The new status report notes:
As part of its deliberations in this matter, the Executive Branch felt it appropriate to consult with the parties. That process, however, has only recently been completed. The United States is now in the process of completing its internal deliberations with respect to the issues raised in the plaintiff's motion, in light of those consultations.The U.S. government then "respectfully requests that any decision addressing the plaintiff's motion be deferred until it has completed its deliberations."
Also, for anyone interested in this case, Yale Law student Giselle Barcia has a Comment in the most recent Yale Journal of International Law called "After Chabad: Enforcement in Cultural Property Disputes" available in full-text here. The article was written prior to Chabad's March 2012 request that Judge Lamberth impose the contempt sanctions that Chabad had voluntarily been delaying, but its raises some interesting and highly relevant issues about the problems of enforcement in cultural property disputes. Barcia states:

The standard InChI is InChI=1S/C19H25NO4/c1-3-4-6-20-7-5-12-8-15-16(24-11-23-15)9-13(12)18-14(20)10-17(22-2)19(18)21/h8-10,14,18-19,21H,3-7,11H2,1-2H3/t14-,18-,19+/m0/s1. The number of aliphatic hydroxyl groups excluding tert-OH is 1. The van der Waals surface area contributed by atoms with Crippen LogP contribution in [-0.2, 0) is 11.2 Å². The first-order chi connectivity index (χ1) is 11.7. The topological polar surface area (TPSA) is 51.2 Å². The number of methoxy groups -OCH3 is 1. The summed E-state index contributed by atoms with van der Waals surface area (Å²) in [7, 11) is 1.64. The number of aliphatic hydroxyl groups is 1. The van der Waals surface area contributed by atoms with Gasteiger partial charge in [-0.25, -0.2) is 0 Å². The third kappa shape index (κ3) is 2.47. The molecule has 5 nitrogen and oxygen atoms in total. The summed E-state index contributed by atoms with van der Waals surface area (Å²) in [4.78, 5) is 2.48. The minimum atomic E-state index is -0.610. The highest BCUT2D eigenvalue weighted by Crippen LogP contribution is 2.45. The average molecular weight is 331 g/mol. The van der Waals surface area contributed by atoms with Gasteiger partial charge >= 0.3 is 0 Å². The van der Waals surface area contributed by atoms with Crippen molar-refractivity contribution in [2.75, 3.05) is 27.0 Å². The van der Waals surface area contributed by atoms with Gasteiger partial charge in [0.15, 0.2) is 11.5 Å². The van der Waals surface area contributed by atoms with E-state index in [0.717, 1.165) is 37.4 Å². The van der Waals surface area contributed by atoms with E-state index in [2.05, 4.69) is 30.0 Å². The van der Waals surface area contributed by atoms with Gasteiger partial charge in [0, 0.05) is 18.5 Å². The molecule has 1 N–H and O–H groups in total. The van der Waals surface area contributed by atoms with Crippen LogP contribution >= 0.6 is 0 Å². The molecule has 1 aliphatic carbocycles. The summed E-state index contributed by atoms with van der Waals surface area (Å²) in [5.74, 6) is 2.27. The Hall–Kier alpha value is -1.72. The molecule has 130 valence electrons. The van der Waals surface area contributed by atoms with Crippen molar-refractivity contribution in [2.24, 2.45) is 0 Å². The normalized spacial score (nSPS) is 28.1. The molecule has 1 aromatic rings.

Chabad's struggle to enforce the U.S. decree escalated from a legal dispute to a political and cultural public relations battle between the two countries. The protracted conflict had a profound impact in the art world as well as the political world. It resulted in diplomatic tension between the United States and Russia, inefficiencies in the market for art loans, and, accordingly, decreased access to cultural property. The post-judgment conflict in Chabad also exposes a gap in cultural property law: an abscence of clear guidelines on enforcement. It suggests that the existing options for enforcement are inappropriate for international cultural property disputes. Although cultural property law perhaps rightly focuses on dispute prevention, it must also provide an enforcement mechanism for international "conflicts of culture" litigation. (footnotes omitted)Barcia warns that "without enforcement mechanisms built into cultural property law, the struggles in Chabad will doubtless repeat themselves in future cultural property disputes involving foreign sovereigns."